Stage Three: Enter the Tall, Blonde, Hot, Non-Gamer Girl
See, what happens is that by becoming your guy's gamer buddy, you fall into the role of the "smart, mechanical girl." And we all know what happens to that girl. Chrono dumps Lucca for Marle, Cloud dumps Tifa for Aeris, and your guy will soon dump you for the tall, leggy blonde who has no idea how to beat him at Mario Kart 64 and thinks that his little video game habit is "so cute!"
The guy will offer you his friendship, as a consolation prize, and also because he needs someone to play games with. This will end, however, as soon as the new girlfriend gets jealous (which is pretty soon).
But, if Samrat's post is right, all of the Luccas of the world can smile vindictively knowing that Marle is going to leave Chrono for an i-banker. ^__^ (Unless, of course, Chrono uses Samrat's "cheat code.")
Saturday, January 12, 2008
I haven't done a cooking post in a long time. Mostly because I haven't cooked any new recipes recently. I made a delicious karhi yesterday, which prompted my roommate to offer to pay me to cook dinner for her every night, forever.
And today, for the first time, I made idlis.
Technically, I didn't make idlis. Technically, I added water to an idli mix and steamed it in an egg poacher (which Bitterlemons had suggested I use instead of shelling out for an idli pan).
But when they were done, they looked like idlis and they tasted like idlis, which made me very, very happy. (To be fair, they weren't as fluffy as the idlis I got in India, which I am assuming was the fault of the idli mix and not the egg poacher. I suppose I should get a grinder and start making my own batter if I want authentic fluffiness.)
I also made chutney and sambar, both of which I have made before. Sambar turned out a little thick, but that was okay.
And then... well, when I was at the desi grocery, there was a box of gulab jamun mix sitting right next to the box of idli mix. It only cost seventy-nine cents, and I do love gulab jamuns... of course, the idiocy of trying to recreate a dessert made from fresh paneer and rose essence by adding water to some white powder that can be purchased for $0.79...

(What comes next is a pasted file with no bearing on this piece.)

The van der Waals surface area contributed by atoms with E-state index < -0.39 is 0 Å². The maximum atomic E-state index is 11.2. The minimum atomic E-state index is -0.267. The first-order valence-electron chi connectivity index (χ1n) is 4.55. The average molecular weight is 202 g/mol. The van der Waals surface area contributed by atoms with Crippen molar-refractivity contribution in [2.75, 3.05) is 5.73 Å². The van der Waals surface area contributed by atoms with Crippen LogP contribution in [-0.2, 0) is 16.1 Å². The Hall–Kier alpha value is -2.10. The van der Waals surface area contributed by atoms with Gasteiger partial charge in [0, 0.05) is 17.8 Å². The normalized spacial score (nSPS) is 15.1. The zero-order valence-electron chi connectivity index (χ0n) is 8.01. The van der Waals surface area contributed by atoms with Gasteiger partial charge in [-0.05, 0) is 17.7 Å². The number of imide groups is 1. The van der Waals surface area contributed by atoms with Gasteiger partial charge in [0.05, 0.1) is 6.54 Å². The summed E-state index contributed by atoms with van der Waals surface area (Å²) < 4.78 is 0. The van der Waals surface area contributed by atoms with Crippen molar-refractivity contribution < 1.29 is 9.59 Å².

The results were disgusting, to say the least, and I managed to fill the entire apartment with smoke during the "deep-frying" part. From now on, if I want gulab jamuns, I'm going to have to buy the ones that come in the tin can.
I just realized something, and blame my ignorance of the presidential primary system for not bringing it to your attention earlier.
Hillary Clinton did not win New Hampshire.
Sure, she won the popular vote. And that two-percentage-point lead over Obama (which amounts to about 8,000 votes) has become the subject of every political analyst in the country.
OMG Clinton won. Was it because she cried? Was it because white people in New Hampshire hate black people? Was it because the local universities were closed, so Obama couldn't claim his youth vote? Was it because of Gloria Steinem and her "most-emailed" editorial?
Even I fell into that trap. I saw the results and thought that Clinton had won.
But she didn't. Clinton won the popular vote. That's all. In terms of delegates (the people who actually count, since the presidential nomination -- like the presidential election -- does not rely on the popular vote but is instead based on the number of awarded delegates from each state), Clinton and Obama tied. Nine delegates each.
It's worth noting, btw, that currently Clinton has 24 total delegates and Obama has 25. This is going to be a tight race.
And why aren't these statistics on the front page of the newspapers, instead of all of this analyzing the decisions of 8,000 people whose votes didn't actually affect the final outcome? (Of course, the incessant analysis will probably affect the future outcome: the Michigan primary, next week.)
Friday, January 11, 2008
College Student Leaves "Ambiguous" Status Message On Facebook; University Responds By Slipping Expulsion Letter Under Dorm Room Door
We're back to the serious now, Team Readers.
Do you remember Allen Lee, the high school student who got arrested for following a “do not judge or censor what you are writing” classroom journaling project and writing the phrase "Drugs Drugs Drugs are fun. Stab, Stab, Stab?"